John Lewis: the Partners stumble

There are plenty of retail results being announced this week, and this combined with the Westfield opening has made for a packed week of shop news.

The standout announcement – and not in a good way – was of John Lewis’s interim results for the six months to 30th July.  The Partnership has been the darling of Middle England shoppers and Big Society boosters, but a 54% fall in operating profits at John Lewis stores has come as a shock.  JLP has argued that it has been making high levels of capital investment – fair enough, and good for them; but it has also conceded that the Never Knowingly Undersold price promise has cost £9m in lost margin over the six month period.

Tough times are the new normal in retailing, but the figures that caught my eye were in yesterday’s Times (behind the paywall).  These listed the John Lewis stores that delivered the best and worst like-for-likes for the six month period:

Best: +26%; Peter Jones +2.3%; Cambridge +0.9%; Oxford Street +0.8%; Trafford -1.5%


Reading: -9%; Bristol Cribbs -8.7%; Newcastle – 7.9%; High Wycombe -7.4%; Southampton -7%.

So… out of around thirty department stores, four of the five worst performers are in the Sunny South.  This suggests a couple of things to me:

1. The most archetypal of John Lewis customers are tightening their belts by several notches.  They may be suffering a real loss of income; they may be paying down debts; they will be coping with inflation on essentials (fuel, utilities, food), and they will be fearful for the future.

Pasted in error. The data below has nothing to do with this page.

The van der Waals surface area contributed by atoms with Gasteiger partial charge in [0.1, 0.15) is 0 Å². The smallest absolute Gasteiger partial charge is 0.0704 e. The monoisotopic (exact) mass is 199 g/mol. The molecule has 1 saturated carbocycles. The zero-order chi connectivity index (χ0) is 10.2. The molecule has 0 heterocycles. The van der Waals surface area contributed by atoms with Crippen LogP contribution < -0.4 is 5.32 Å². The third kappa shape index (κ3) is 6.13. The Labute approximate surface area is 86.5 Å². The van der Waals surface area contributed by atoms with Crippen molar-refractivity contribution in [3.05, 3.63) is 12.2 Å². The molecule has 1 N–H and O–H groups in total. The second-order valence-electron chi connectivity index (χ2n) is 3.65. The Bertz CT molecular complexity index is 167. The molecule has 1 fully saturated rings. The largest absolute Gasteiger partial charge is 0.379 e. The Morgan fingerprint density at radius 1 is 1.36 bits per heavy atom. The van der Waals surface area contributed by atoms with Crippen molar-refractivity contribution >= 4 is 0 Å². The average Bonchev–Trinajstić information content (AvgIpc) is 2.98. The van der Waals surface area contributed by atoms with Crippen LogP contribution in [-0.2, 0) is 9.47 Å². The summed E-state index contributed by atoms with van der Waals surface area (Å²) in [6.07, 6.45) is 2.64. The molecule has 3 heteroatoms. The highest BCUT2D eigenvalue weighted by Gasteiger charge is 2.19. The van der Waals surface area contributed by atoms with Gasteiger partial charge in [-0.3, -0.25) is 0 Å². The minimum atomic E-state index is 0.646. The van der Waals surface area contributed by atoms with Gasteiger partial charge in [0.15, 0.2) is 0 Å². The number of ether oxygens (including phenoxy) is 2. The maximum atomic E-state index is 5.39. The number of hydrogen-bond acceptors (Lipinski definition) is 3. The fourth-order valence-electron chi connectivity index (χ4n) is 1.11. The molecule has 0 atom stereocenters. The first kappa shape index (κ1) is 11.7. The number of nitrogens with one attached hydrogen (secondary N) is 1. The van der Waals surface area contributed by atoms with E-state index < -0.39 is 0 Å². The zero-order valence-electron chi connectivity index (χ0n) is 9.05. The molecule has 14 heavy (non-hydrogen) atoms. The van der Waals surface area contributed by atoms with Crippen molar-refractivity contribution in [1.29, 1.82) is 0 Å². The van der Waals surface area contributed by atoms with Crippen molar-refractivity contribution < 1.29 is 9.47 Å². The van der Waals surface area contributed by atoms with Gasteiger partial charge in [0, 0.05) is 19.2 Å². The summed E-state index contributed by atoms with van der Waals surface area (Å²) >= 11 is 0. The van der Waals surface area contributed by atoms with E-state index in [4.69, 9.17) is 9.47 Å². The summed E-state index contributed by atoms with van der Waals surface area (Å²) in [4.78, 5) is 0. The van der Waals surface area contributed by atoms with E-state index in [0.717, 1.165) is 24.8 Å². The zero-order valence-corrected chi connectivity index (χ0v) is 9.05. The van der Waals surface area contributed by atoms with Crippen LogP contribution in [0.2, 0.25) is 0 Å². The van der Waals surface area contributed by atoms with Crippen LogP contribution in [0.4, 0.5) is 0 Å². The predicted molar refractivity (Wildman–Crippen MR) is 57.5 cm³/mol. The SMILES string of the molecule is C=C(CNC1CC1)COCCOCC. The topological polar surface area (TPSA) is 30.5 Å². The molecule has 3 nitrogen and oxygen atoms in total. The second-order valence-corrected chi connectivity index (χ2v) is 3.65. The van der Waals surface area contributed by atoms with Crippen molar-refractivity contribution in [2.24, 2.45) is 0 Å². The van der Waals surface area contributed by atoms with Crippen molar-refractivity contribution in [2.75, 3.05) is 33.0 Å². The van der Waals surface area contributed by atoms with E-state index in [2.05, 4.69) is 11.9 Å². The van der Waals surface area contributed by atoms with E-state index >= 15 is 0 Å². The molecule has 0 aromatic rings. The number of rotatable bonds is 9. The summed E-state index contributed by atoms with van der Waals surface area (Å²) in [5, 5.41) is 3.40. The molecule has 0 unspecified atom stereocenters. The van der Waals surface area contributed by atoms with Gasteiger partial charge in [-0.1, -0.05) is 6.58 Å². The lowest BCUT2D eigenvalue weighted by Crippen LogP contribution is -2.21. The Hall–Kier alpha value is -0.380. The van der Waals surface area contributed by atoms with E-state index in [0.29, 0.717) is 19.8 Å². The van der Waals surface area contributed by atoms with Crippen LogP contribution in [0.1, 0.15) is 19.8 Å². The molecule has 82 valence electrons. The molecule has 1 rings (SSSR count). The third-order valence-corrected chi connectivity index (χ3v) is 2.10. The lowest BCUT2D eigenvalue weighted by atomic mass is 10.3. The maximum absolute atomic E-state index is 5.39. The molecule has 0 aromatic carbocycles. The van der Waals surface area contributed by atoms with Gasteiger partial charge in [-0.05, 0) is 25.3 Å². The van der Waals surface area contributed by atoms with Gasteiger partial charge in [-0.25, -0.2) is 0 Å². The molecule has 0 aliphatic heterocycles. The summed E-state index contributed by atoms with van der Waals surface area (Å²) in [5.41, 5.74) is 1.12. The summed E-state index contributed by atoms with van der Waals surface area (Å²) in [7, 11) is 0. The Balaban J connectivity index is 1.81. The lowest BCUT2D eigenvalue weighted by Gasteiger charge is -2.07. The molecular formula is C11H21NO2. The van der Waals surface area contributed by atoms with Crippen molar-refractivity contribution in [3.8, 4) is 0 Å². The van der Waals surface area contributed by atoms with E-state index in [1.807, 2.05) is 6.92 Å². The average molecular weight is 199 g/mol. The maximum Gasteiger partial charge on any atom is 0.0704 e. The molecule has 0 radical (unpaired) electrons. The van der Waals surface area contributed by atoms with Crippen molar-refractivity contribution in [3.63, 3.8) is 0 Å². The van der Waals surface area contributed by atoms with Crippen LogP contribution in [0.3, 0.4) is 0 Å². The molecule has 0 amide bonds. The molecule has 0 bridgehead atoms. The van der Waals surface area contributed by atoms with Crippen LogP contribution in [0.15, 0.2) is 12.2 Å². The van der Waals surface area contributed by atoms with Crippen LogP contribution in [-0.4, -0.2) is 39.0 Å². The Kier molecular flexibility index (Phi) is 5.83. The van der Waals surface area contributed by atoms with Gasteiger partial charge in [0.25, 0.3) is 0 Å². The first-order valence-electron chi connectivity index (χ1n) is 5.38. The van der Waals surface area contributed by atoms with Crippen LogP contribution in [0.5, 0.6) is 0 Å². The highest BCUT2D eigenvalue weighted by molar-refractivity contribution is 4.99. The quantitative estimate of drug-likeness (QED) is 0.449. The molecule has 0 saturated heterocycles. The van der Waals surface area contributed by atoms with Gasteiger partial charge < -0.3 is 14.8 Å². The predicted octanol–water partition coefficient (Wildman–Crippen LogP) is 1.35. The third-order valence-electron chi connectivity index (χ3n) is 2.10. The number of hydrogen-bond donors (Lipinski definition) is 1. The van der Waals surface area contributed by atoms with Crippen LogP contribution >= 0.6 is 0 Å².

2. They’re going online more and more.  As you will know, internet penetration into the UK retail sector is the highest in the world, running at around 10%.  The price/convenience/selection that online retailers offer will have hit JLP in different ways, forcing price matching activity or simply bleeding customers away to lower cost sellers (particularly on branded goods).

But John Lewis’s own dot-com is up by 26%.  In part, I imagine that the good folk of St Ives or Rhyl will be making more use of the site to buy from a retailer whose stores are too far from home.  But I suspect there is significant cannibalisation taking place as well.  Indeed, I note that more orders are being placed with in this household, despite the fact the we live just one mile from a huge JLP store.  Why?  Convenience, and price – particularly for staples.  Travelling that whole mile (through one-way systems, parking charges and other anti-shopper obstructions) still ends up taking a couple of hours, whereas pillowcases (say) can be bought online in three minutes flat.

I won’t attempt to dissect Waitrose; but Wednesday’s contrasting figures from Next plc tell their own story.  First-half profits were up by 8.5%; margins are being vigorously maintained, and with the great bulk of Next’s stock own-brand, there isn’t the brand-price pressure that JLP feels online and thanks to Never Knowingly Undersold.  Small stores are being closed and consolidated into larger units, and the online/Directory end of the business continues to grow.  Next is never showy, never chases column inches or super-growth, but instead gets on with what it does best, with the extension of the Home offer its most interesting strategic development.  Simon Wolfson can be Eeyore-ish, but tends also to be right – he’s warned today, for instance, of the likely impact that higher student fees will have on sales of teenage fashion.

John Lewis doesn’t have the City on its back, being answerable only to its own staff-partners.  But the partners will see lower bonuses this year, and will recognise that even the best can falter.  As Philip Dorgan, of analysts Panmure Gordon, said in the Telegraph: “I don’t understand why so many people have this love affair with John Lewis. The numbers are just not that good. Most of its competitors are managing to keep their profits stable or increase them. It’s all very well saying they are a private company and that it doesn’t matter how much profit it makes. It does matter very much to the partners.”

Customers, sector analysts and partners will all be watching closely to see how JLP retrenches and moves forward again.